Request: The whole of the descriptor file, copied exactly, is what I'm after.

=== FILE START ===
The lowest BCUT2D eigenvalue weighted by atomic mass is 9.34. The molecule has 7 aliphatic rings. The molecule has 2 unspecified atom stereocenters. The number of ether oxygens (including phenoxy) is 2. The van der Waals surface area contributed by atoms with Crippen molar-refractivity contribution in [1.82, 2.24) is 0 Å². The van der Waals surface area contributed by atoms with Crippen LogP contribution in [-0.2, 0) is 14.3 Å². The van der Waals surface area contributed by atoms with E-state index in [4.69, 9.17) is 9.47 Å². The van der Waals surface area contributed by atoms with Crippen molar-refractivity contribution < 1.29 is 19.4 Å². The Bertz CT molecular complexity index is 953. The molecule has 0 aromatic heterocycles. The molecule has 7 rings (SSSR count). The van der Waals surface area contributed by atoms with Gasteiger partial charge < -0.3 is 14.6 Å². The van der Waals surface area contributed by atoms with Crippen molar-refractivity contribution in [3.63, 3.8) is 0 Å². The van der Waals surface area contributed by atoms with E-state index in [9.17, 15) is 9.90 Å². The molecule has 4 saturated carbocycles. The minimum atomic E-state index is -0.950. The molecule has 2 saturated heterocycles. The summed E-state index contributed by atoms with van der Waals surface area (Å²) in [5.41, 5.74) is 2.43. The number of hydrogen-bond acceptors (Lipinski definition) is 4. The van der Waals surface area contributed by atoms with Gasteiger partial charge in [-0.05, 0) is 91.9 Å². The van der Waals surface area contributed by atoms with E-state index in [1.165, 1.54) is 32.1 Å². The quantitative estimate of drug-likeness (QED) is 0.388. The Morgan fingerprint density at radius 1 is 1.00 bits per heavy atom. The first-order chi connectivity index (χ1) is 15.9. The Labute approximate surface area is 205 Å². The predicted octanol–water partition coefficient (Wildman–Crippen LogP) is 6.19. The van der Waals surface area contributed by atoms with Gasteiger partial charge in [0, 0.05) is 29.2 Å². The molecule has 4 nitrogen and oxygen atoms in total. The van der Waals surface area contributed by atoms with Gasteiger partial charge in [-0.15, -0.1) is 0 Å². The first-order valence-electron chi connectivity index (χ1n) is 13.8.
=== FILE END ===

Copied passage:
The lowest BCUT2D eigenvalue weighted by atomic mass is 9.34. The molecule has 7 aliphatic rings. The molecule has 2 unspecified atom stereocenters. The number of ether oxygens (including phenoxy) is 2. The van der Waals surface area contributed by atoms with Crippen molar-refractivity contribution in [1.82, 2.24) is 0 Å². The van der Waals surface area contributed by atoms with Crippen LogP contribution in [-0.2, 0) is 14.3 Å². The van der Waals surface area contributed by atoms with E-state index in [4.69, 9.17) is 9.47 Å². The van der Waals surface area contributed by atoms with Crippen molar-refractivity contribution < 1.29 is 19.4 Å². The Bertz CT molecular complexity index is 953. The molecule has 0 aromatic heterocycles. The molecule has 7 rings (SSSR count). The van der Waals surface area contributed by atoms with Gasteiger partial charge < -0.3 is 14.6 Å². The van der Waals surface area contributed by atoms with Crippen molar-refractivity contribution in [3.63, 3.8) is 0 Å². The van der Waals surface area contributed by atoms with E-state index in [9.17, 15) is 9.90 Å². The molecule has 4 saturated carbocycles. The minimum atomic E-state index is -0.950. The molecule has 2 saturated heterocycles. The summed E-state index contributed by atoms with van der Waals surface area (Å²) in [5.41, 5.74) is 2.43. The number of hydrogen-bond acceptors (Lipinski definition) is 4. The van der Waals surface area contributed by atoms with Gasteiger partial charge in [-0.05, 0) is 91.9 Å². The van der Waals surface area contributed by atoms with E-state index in [1.165, 1.54) is 32.1 Å². The quantitative estimate of drug-likeness (QED) is 0.388. The Morgan fingerprint density at radius 1 is 1.00 bits per heavy atom. The first-order chi connectivity index (χ1) is 15.9. The Labute approximate surface area is 205 Å². The predicted octanol–water partition coefficient (Wildman–Crippen LogP) is 6.19. The van der Waals surface area contributed by atoms with Gasteiger partial charge in [0, 0.05) is 29.2 Å². The molecule has 4 nitrogen and oxygen atoms in total. The van der Waals surface area contributed by atoms with Gasteiger partial charge in [-0.15, -0.1) is 0 Å². The first-order valence-electron chi connectivity index (χ1n) is 13.8.